Where have all the Ladders Gone? (Part 2)

Part one of, "Where have all the ladders gone?" discussed ladder packaging, establishing a "Working Set" s an operational norm on all fires and the functions and responsibilities of first-due and second-due truck companies on the assignment.   In...


Part one of, "Where have all the ladders gone?" discussed ladder packaging, establishing a "Working Set" s an operational norm on all fires and the functions and responsibilities of first-due and second-due truck companies on the assignment.

 

In part two, we will look at the functions of a pro-active RIC Company, use of Squads / RA's or Medic Units of a working assignment and our Ole Favorite, "The Crusty Engineer".

RIC Companies:

As previously discussed in other articles, a primary purpose of RIC Companies is the elimination of hazards before they become a problem for firefighters on scene.  One such method is the pro-active placement of ladders for means of access and egress on the structure. If for instance, the first-due truck is operating on the roof with only one means of access and egress, the RIC Company Officer should direct his personnel to throw a set of working ladders in the operational area nearest the location of the members on the roof.

In another instance, if the RIC Officer is aware of operations above ground on the second floor, he/she should identify the area closest to the potential of a hostile event or structural failure and have additional ladders placed at windows at a 65% angle for firefighter egress.  All members operating in that area shall then be notified via radio communications of the placement of those ladders and what area and division that has been placed upon.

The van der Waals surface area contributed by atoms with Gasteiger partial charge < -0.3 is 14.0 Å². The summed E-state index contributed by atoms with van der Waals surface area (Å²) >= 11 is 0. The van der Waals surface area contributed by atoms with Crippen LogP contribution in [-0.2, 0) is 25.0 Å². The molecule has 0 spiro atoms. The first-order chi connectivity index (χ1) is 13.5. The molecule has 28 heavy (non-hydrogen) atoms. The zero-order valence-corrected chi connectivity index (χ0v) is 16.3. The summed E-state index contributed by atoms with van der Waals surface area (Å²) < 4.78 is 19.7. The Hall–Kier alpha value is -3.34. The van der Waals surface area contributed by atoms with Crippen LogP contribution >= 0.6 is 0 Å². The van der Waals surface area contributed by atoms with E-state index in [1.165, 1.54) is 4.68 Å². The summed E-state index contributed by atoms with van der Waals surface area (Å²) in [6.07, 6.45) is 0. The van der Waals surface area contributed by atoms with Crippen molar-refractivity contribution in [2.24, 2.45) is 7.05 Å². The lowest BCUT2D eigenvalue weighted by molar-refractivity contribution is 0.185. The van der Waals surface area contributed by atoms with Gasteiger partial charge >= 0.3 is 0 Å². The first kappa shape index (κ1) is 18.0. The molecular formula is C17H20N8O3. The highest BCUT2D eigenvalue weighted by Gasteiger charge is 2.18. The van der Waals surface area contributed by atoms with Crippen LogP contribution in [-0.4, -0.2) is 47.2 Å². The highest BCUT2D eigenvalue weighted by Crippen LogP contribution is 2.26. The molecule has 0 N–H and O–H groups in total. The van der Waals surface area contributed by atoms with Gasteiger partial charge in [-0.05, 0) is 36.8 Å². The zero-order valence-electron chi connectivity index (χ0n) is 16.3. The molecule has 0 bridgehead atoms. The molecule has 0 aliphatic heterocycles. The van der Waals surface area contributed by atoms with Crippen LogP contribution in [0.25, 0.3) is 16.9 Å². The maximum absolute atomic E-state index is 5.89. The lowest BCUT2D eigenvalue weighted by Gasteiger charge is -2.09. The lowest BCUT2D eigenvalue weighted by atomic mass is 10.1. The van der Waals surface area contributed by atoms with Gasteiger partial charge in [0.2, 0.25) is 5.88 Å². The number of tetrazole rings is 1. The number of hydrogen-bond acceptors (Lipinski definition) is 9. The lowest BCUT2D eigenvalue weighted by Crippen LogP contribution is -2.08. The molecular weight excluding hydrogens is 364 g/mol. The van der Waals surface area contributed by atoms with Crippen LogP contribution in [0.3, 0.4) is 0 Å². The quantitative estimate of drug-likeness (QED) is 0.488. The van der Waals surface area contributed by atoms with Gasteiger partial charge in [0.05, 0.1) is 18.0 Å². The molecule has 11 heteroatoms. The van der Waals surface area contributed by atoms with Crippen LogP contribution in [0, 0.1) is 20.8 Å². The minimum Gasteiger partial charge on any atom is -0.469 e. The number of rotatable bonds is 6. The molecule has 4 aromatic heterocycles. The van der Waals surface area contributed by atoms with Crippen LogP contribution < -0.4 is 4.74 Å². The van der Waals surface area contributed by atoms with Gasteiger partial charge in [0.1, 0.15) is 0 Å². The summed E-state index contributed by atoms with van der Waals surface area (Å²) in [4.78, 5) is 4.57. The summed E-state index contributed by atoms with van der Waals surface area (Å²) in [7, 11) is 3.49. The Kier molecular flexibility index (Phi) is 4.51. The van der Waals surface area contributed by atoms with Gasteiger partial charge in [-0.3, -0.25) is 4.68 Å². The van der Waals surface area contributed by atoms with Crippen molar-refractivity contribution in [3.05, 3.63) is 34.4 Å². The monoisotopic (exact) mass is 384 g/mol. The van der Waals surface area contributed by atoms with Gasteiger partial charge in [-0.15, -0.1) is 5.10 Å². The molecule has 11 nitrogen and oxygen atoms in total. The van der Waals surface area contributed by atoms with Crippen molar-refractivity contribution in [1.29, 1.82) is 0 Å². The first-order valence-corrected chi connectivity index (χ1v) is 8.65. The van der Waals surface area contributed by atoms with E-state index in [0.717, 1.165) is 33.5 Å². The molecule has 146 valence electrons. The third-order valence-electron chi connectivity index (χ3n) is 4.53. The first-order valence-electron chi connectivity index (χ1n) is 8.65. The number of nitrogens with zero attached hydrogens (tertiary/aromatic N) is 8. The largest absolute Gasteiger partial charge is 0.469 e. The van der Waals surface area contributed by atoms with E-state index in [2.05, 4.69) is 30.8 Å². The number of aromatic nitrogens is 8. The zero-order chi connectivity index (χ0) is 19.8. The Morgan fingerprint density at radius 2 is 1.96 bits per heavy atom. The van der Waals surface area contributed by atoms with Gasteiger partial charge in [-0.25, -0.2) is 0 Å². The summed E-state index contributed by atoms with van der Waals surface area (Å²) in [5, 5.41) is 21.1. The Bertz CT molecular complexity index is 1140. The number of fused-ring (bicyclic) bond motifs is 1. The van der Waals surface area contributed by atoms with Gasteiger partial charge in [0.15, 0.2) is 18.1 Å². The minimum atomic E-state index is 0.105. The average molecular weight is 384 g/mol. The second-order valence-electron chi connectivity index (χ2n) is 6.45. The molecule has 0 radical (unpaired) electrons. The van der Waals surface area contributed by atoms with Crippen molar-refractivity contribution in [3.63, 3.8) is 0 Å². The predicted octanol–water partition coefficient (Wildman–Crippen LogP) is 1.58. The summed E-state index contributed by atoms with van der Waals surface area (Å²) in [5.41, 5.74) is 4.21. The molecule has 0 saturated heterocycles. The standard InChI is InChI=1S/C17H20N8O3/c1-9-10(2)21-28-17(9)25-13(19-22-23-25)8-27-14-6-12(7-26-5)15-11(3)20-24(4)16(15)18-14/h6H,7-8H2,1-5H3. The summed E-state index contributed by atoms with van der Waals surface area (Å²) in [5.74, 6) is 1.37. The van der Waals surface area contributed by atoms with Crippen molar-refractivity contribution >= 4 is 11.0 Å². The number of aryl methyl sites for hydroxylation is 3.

Squads, Rescues and First Due Engineers:

Based upon your response configuration, many organizations respond medic units with two firefighter personnel to the incident as part of the original assignment.  If this company is not generally assigned to establish a medical group, they are typically assigned to assist with some other fireground function. Unfortunately, often they are given the task of RIC and never supplemented by a full company.  Yet, these two highly motivated individuals can be given the task of laddering the building or throwing additional ladders upon arrival then re-assigned to assist with other task on the fireground, such as, secondary search, assist RIC, extension or medical group.  Once again, the Incident Commander needs to think proactively and eliminate those hazards that a glaringly obvious before he needs to deploy a RIC or use a medical group.   

 

How many times have you heard an Ole’ Crusty Engineer say, “The job of an Engineer is busy for the first five minutes of the fire, then I just sit back and watch.” And for the most part they are telling you the truth, but I would also imagine that many of those Ole’Crusty Engineers neglected to tell you they are the primary Safety Officer on the scene of the fire as well.

 

 Many times, I have been assigned to the roof of a single-family dwelling, only to have and additional ladder thrown to the area of operations by the First –Due Engineer.  With his keen eye and experience behind him, he knows that once a water supply has been established and lines are stretched and in service, he has a moment to identify specific fireground hazards and take proactive action.  One of those tasks could be throwing an additional straight ladder to the roof of a single-family occupancy of the window where personnel may need immediate egress due to deteriorating conditions. 

 

Finally, it’s key we recognize the importance of aggressive laddering operations for all personnel, not just our truck companies.  All personnel need to be well versed in aggressive ladder placement and ladder packages related to occupancy groups and types.  The importance of providing means of access and egress points on all above ground areas of a structure will greatly increase personnel safety. 

 

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